Overloaded with information streams and things "to-do"? Here is how to get control again.

August 2, 2017

 

 

I certainly do. Often I would feel like there would no end to all the stuff I had to go through and information I had to take in. Email, Facebook, Pinterest, Google+ (anybody still using that?),

LinkedIn, Twitter, TV news (-junkie), several TV series (Blacklist, Alone, The last Frontier, to mention the important ones. But there were more.), loads of blogs about coaching or online marketing and about a book every other week (In which I succeeded less and less).

 

 

"This was not working out"

 

One day I came to the conclusion I just wasn’t going to be able to take all of that in and still be able to run my coaching company, not even talking of real non-digital social contact. Things had to change. So I made the proverbial step back and cleared my head.

 

 

"New insights, I needed them all, but in a different way'

 

I came to a new conclusion, namely that I needed all of the sources, but in more controlled doses. But how? The answer came by accident when I fell ill for a few days and wasn’t able to take in all of the endless streams of info. I noticed that I didn’t had the feeling I really missed out on too much. Neither did I had the feeling I could not function anymore or was missing out on important opportunities. This moment was a revelation.

 

I stopped watching most of the TV Series, decided that the news was to depressing anyway most of the time and therefor started to watch that only once a day in the morning (weather and traffic). I started to allocate a specific amount of time as a fixed moment in the day to social media and email (45 min twice a day). Email had priority, time left was allocated to social media reading.

 

The rest of the day was (and still is) allocated to other tasks. This fixed email/social media time really saved me tons of time during the day. (Have to admit, the discipline needed was quite a challenge at first 😊)

 

 

"I had time left!!!"

 

Suddenly I had time to read books and still not felt hunted by waiting tasks. This had to do with what I talked about above, but also with a new approach to starting the day.

 

 

"New approach to starting my day"

 

I used to make “to-do”-lists. Let’s just taste that word for a moment, “to-do”-list. It implies a must, an obligation to be fulfilled.....or else. Instead of helping, it started to weigh me down more and more. Certainly when more and more “to-do”-s from the day before appeared again on today's “must-do”-list, which felt like a failure. It was clear this was not the way forward. I found several ways to deal with this, but some time ago I found one that really stuck.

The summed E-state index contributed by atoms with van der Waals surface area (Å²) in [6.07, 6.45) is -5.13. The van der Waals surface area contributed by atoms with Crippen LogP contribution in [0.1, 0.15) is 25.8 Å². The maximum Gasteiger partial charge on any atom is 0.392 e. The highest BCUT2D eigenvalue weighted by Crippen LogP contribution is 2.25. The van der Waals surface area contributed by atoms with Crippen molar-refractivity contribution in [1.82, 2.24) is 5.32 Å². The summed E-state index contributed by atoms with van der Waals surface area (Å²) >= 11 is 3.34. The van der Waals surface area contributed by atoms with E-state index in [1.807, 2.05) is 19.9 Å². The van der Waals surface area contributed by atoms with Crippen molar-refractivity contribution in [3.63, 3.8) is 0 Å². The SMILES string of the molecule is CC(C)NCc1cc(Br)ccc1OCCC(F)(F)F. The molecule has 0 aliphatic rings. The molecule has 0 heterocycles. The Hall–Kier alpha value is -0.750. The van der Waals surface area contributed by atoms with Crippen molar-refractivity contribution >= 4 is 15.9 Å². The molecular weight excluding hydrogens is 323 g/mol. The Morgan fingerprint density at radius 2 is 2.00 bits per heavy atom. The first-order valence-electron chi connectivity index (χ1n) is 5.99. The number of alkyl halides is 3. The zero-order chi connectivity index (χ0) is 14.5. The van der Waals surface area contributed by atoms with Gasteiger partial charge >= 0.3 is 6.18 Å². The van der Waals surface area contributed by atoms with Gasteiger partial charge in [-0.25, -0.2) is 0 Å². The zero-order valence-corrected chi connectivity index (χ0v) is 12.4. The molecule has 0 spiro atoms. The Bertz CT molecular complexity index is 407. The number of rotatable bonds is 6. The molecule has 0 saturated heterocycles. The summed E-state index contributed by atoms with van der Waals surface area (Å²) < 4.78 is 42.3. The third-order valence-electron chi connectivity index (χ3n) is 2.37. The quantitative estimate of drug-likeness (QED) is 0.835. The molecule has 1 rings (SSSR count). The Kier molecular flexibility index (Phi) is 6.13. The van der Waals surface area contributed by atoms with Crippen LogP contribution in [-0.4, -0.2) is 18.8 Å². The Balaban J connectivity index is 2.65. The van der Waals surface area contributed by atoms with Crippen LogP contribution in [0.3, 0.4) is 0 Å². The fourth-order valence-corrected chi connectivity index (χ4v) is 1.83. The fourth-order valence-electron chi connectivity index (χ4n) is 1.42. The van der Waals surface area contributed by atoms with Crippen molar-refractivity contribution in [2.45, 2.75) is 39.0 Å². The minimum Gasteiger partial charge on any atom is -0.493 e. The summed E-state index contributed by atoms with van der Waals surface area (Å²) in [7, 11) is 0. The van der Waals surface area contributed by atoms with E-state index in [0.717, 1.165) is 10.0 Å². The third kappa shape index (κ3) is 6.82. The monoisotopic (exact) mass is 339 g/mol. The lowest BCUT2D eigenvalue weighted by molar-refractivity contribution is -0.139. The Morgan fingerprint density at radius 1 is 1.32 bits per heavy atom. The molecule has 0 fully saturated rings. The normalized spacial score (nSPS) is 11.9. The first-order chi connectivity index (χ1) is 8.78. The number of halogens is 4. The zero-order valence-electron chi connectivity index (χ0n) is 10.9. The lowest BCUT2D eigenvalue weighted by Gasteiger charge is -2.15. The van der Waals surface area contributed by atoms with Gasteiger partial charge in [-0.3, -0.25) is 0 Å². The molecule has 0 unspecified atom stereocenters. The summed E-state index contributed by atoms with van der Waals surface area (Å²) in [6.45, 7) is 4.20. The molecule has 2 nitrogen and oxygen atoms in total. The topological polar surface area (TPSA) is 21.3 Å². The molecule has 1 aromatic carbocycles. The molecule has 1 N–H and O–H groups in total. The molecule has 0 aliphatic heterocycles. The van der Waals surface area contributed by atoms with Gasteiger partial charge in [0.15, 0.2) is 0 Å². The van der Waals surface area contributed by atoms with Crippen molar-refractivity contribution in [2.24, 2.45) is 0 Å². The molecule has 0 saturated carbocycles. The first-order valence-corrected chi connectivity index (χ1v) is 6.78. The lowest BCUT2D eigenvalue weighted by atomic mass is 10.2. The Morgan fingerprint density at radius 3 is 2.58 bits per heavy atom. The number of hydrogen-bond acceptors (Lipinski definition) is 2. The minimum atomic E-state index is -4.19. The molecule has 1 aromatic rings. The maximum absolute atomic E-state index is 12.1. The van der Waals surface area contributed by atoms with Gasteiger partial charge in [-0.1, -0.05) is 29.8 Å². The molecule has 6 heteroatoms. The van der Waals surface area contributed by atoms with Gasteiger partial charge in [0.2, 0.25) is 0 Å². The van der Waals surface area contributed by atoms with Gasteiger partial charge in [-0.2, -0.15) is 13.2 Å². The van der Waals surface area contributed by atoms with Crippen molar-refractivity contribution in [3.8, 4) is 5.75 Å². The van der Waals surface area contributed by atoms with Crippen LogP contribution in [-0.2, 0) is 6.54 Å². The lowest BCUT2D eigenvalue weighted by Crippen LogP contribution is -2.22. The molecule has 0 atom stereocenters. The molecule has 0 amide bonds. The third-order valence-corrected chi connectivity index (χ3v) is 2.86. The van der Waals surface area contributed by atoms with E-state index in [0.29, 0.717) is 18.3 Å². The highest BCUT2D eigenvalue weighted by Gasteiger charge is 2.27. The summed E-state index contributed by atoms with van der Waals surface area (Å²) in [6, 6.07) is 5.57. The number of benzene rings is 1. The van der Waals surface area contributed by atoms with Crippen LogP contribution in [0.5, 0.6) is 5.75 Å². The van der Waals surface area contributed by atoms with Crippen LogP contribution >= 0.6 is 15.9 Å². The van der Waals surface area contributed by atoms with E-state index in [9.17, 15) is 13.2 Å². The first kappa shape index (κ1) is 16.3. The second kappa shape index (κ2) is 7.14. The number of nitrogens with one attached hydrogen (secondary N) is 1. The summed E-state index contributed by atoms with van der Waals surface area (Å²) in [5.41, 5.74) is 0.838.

"David and Atilla"

 

I ran into two colleague coaches, Atilla Mohiddin and David Piai, at an meetup who had formulated a new start the day approach. They are an interesting combo, the first is a effectivity coach and the second a mindfulness coach. Like most of us, struggling with how to get through the day doing everything that had to be done, they sat down and combining each other’s specific knowledge, they developed a new approach. Headstrong as I am, I changed it a bit and made it mine, but in all honesty they were the original source. (Thanks Atilla and David.)

 

"No generic approach, It only works if you adjust it so it works for you"

 

So here I go, my interpretation of their approach.

  • First I make a mind dump. A mind dump is emptying your mind by writing all thoughts in your mind at that moment on a piece of paper.

  • When my mind is empty, I do a 2 minute breathing (meditation) exercise. This brings a calm that takes away the stress of thinking of things to do today.

  • Then I make a list. Really. But a different one. With the calm I now have, I make a “what-I-am-really-going-to-do-today”-list. The difference is that I do not put on tons of stuff, but in my calm am able to see what really has to be done today and more important, what is possible to do today. Everything else has to wait.

  • I then prioritize them in which order I am going to address them. (The only exceptions are email and social media, which I attend to twice a day at fixed times, see above).

 

"Ending the day on a high of succeeding"

 

Quite often I find that I am having time left after the tasks have been completed and to my great satisfaction, am able to squeeze in one or two more tasks. It is a great feeling to end the day, not looking at an uncompleted list, but on a high of doing more than planned.

 


Enjoy life,

Rob

 

 

If you have any questions about how coaching can help you with the abovementioned subject or any other, do not hesitate to contact me (either in English or Dutch) at info@menselijk-rendement.nl or at 036 - 848 34 77.

 

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